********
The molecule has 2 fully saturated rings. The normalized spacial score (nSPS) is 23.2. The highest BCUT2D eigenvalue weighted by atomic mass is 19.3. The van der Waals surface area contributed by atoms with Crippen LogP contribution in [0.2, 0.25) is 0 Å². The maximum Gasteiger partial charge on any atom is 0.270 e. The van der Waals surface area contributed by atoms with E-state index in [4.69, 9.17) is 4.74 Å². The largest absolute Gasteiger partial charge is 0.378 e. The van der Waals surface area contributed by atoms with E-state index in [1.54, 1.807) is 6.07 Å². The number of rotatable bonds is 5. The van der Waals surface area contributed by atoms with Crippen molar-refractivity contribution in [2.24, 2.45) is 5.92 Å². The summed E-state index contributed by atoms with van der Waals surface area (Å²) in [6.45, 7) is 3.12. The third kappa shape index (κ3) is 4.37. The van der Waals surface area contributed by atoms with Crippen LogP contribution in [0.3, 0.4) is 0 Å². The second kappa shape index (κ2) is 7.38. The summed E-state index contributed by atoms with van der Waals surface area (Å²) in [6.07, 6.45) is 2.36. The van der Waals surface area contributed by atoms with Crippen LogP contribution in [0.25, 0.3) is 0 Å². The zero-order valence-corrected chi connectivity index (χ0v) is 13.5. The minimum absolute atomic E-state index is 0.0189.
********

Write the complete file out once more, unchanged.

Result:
The molecule has 2 fully saturated rings. The normalized spacial score (nSPS) is 23.2. The highest BCUT2D eigenvalue weighted by atomic mass is 19.3. The van der Waals surface area contributed by atoms with Crippen LogP contribution in [0.2, 0.25) is 0 Å². The maximum Gasteiger partial charge on any atom is 0.270 e. The van der Waals surface area contributed by atoms with E-state index in [4.69, 9.17) is 4.74 Å². The largest absolute Gasteiger partial charge is 0.378 e. The van der Waals surface area contributed by atoms with E-state index in [1.54, 1.807) is 6.07 Å². The number of rotatable bonds is 5. The van der Waals surface area contributed by atoms with Crippen molar-refractivity contribution in [2.24, 2.45) is 5.92 Å². The summed E-state index contributed by atoms with van der Waals surface area (Å²) in [6.45, 7) is 3.12. The third kappa shape index (κ3) is 4.37. The van der Waals surface area contributed by atoms with Crippen LogP contribution in [0.3, 0.4) is 0 Å². The second kappa shape index (κ2) is 7.38. The summed E-state index contributed by atoms with van der Waals surface area (Å²) in [6.07, 6.45) is 2.36. The van der Waals surface area contributed by atoms with Crippen LogP contribution in [0.25, 0.3) is 0 Å². The zero-order valence-corrected chi connectivity index (χ0v) is 13.5. The minimum absolute atomic E-state index is 0.0189.